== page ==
Low antioxidant levels contribute to increased blood pressure during exercise for people with peripheral arterial disease, according to researchers at Penn State Hershey Heart and Vascular Institute.
Peripheral arterial disease, or PAD, affects an estimated 10 million Americans and increases the chance of death from a cardiovascular event. Reduced blood flow causes pain in the legs and increases blood pressure in people who have PAD. However, the causes of the disease are unknown.
"Past studies have shown that having low antioxidant levels and increased reactive oxygen species -- chemical products that bind to body cells and cause damage -- is related to more severe PAD," said Matthew Muller, postdoctoral fellow in Dr. Larry Sinoway's lab at Penn State College of Medicine, and lead author of the study.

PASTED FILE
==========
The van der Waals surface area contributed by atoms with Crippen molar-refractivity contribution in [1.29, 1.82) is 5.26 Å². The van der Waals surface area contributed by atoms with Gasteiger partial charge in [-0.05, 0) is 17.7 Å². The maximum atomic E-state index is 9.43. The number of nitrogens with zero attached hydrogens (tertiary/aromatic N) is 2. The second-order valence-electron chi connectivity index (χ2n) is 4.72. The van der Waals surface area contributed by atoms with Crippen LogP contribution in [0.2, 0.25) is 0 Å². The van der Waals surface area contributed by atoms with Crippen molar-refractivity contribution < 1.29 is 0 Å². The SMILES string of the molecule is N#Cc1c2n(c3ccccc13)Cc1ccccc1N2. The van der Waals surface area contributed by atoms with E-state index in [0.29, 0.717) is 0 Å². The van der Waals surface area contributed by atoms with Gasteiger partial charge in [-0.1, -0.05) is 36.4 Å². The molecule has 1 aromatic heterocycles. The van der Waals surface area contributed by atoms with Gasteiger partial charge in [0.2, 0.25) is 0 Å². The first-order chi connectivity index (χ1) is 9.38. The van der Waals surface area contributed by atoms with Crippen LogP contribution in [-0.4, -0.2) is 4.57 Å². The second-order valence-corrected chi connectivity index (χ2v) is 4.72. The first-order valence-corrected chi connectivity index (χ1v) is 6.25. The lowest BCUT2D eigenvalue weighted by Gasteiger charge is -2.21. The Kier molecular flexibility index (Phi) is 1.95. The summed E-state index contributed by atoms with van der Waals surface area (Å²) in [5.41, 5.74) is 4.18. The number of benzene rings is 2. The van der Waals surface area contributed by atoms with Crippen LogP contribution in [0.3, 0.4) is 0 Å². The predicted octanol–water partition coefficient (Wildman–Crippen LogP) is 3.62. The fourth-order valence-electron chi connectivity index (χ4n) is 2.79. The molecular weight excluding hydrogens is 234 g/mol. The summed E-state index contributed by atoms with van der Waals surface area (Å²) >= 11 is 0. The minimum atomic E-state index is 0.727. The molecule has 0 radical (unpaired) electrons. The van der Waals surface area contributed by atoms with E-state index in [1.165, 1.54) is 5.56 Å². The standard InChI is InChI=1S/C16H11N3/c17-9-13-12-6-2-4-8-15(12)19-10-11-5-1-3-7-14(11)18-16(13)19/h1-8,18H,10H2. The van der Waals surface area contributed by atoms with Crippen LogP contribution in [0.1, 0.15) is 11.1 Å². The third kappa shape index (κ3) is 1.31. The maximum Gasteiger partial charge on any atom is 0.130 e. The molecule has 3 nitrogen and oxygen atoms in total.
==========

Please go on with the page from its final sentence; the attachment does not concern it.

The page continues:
Antioxidants prevent the reactive oxygen species from damaging cells.
"This study shows that blood pressure increases more with exercise in more severe PAD cases. By infusing the antioxidant vitamin C into the blood, we were able to lessen the increase in blood pressure during exercise," said Muller.
Vitamin C does not lessen the increase in blood pressure of PAD patients to that of healthy people. As the intensity of exercise increases, the effects of vitamin C decrease but are still seen. The researchers report their findings in the Journal of Physiology.